Once in my crazy youth I decided to join the Boy Scouts of America, an upstanding (if slightly asinine) organization dedicated to integrity, friendship, and most importantly, pyrotechnics.

Yes, I wasn't much for first aid or pioneering or the cleanliness so bandied about in our Scout Law, but I can tell you this: I relished every camping trip as if it might be my last. Weekends spent with my best friends doing very little but tramping through the woods, lighting fires, and playing flashlight tag were a pleasant escape from my annoying sister and visits from the grandparents.

That all changed one hellish day in August of 1998. The day the mule wouldn't shut up.

Our annual summer trip was always slightly different than our normal weekend excursions: usually it coincided with one of the major Boy Scout camps in the Southwest Texas area, so we could earn merit badges, or one of the aptly named "adventure camps", like the sailboating camp on Laguna Madre or the horseback camp that we ended up in 1998.

We went there as a preparatory trip for next year's coup: Philmont. Philmont, if you don't know, is a 2 week hiking tour covering over 100 miles of fine New Mexico highlands. So the camp we went to (name left out to condemn it forever before it gets any free publicity, bad or otherwise) offered a 3 day, 24 mile hike. Also, unlike Philmont, they provided a lovely pack mule to haul grill tops and a small cooler for our food. Our mule was named Jack.

Jack, you naughty boy, you.

Jack was accommodating the first two days of the trip. He seemingly had a problem with my friend Rob (who had no doubt harassed Jack and made disparaging comments about his ancestry) and would bray whenever he came near. But in general he was a passive guest on our trip, more luggage than beast. And we came to ignore him beyond a compulsory "Hello" in the morning.

The third day brought famine, and torture and great woe upon the land.

We had been walking maybe an hour, our 30 pound backpacks inconvenient but certainly not chiropractically challenging. We stopped at a small water station to fill our canteens for the rest of the 9 mile hike in. Jack took advantage of our relatively short break to sit down, as he always like to do. Only when we decided to get moving again, Jack refused to budge.

There's a phrase for this. "Stubborn as a mule." You city folks are very lucky not to have experienced this firsthand. Us city folks hate you.

We pushed, we pulled, we cajoled, we threatened. Nothing doing. And Jack sat quietly through this whole ordeal, confident in his victory. We held him no real grudge at the time - apparently he had been suffering from an ear infection just days before we had arrived. But he was getting annoying with his silent protest. John casually suggested we light him on fire a la Tibetan monk. I told him the only thing worse than a petulant mule was an immolated one.

Finally, our scoutmaster decided to break the first rule of Troop 1089 (no technology!) and used his cell phone to dial up the taskmaster back at base camp. Our worst fears were confirmed: Jack wasn't going to finish the trip with the rest of us. A truck would be on its way to pick up Jack.

We didn't seem to mind this, but then the truck came barreling around the bend. It was about that time when Jack began to bray, and earned his dubious title, "The Mule That Wouldn't Shut Up."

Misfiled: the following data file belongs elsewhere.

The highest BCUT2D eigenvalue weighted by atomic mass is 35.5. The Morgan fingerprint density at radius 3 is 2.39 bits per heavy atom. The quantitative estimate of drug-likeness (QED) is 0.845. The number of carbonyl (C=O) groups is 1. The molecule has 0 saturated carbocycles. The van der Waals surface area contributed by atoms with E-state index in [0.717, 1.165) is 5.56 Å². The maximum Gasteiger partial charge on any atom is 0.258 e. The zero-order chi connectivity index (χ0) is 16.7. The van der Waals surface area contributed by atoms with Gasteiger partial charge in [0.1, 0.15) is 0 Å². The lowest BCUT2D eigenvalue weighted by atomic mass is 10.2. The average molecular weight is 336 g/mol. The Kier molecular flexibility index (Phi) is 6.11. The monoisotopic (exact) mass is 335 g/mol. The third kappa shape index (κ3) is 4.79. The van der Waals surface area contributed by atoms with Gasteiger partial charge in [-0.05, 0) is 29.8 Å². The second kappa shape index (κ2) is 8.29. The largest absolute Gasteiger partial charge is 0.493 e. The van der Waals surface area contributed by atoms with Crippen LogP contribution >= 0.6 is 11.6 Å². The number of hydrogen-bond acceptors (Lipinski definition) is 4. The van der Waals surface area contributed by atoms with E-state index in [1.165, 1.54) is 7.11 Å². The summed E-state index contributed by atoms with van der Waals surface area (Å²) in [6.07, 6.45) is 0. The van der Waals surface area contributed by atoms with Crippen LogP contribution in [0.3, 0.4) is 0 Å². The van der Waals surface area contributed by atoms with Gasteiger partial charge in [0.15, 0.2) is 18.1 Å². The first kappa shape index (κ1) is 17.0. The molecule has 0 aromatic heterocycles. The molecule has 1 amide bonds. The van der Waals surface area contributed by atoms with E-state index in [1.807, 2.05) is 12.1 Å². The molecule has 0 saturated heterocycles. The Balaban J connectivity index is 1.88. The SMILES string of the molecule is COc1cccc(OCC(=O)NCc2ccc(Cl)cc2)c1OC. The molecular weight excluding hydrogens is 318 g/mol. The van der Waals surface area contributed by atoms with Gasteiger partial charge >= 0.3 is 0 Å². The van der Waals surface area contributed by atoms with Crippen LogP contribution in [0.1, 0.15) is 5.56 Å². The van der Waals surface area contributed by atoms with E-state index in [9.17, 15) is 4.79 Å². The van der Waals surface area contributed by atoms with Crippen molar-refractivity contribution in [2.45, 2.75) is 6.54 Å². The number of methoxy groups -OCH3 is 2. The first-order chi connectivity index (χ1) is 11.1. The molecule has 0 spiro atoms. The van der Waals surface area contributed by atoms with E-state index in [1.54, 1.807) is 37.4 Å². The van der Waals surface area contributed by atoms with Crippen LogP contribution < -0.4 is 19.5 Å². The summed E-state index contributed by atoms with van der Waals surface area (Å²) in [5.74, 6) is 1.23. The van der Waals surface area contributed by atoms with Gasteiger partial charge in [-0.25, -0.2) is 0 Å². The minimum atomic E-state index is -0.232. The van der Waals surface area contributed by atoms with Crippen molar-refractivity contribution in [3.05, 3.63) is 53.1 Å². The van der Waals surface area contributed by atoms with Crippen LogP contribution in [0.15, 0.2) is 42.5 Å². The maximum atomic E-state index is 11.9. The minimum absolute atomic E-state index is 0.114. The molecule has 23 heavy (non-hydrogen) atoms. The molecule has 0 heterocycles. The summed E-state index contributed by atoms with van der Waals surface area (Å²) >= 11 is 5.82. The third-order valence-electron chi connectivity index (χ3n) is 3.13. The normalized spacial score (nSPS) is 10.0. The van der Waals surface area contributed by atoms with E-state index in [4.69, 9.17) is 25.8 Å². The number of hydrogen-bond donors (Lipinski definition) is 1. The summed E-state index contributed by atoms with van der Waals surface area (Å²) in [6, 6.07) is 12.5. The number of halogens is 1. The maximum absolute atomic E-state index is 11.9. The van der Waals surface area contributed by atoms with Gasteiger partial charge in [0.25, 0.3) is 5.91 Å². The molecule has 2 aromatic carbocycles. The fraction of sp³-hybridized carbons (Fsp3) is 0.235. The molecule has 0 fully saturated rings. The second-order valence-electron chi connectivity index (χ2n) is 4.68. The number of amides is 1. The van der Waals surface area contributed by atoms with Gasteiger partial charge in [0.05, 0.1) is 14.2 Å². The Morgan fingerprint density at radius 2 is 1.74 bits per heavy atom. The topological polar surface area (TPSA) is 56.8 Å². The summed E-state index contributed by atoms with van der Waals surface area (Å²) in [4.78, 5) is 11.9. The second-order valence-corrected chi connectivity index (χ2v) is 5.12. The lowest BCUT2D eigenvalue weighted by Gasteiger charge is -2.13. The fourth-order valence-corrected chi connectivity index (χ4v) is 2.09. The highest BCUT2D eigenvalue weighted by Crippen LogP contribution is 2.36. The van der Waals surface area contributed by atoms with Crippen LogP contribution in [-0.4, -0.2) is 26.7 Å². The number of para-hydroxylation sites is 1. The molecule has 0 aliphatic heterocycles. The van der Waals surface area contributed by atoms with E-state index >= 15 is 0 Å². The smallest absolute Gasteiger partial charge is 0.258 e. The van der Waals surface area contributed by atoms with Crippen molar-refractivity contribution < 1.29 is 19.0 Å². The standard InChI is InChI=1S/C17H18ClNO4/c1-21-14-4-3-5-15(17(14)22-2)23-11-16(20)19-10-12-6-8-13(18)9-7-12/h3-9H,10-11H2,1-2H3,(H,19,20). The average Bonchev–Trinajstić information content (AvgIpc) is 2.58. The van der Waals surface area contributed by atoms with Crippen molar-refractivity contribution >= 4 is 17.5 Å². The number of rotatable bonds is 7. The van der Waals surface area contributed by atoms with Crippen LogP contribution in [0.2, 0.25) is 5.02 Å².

He brayed loudly, like clockwork, every three seconds until the truck came to a full stop. When his owner got out of the cab, Jack rolled over, half on his side, but did not miss a single bray. His owner was wide-eyed. "Is he alright? How long has he been doing this? What happened!?"

We all tried to explain, and our scoutmaster finally convinced him that Jack had only started it a minute before. We all knew this was the solemn truth, but the owner was skeptical. He lovingly patted Jack on the head (note: braying is still in full effect) and removed the cooler, grill tops, and ropes from his back. He then tugged gently on Jack's leading rope and - voila! - the mule arose, the braying ceased, and Jack was eagerly led wherever he would go, which turned out to be the small trailer hitched to the truck. We looked at his bags, and then at the owner, who shrugged apologetically. "No room here. Don't worry, it's not so far."

This from the man in the four-wheel-drive automobile. We leered enviously at Jack's ride, and then began divvying up his weight.

It turns out a mule carries a lot more than you think he does.

As we began the merciless 8 mile hike back to camp in our now well over 50 pound packs, my friend Wolf turned to me and asked rhetorically: "Remember the movie Wag The Dog? And the story about what the title means?"

"Sure. Most people think the dog wags the tail. But maybe what's happening is the tail is wagging the dog."

"Yeah. So maybe here we're not leading the mule."

I contemplated this thought until we arrived back to base camp, where Jack was found healthy and happy and gallivanting around the ranch. At the time, we were just happy to be done with the hike, but we spent our last day on camp secretly trying to throw rocks at that damned mule for maximum retribution.

When we arrived at Philmont, and were offered the use of a mule on a precarious mountain trail, we quickly declined. I found it telling that nobody questioned our judgment. Maybe Jack gets around more than I know.

An utterly true story with virtually no embellishment.

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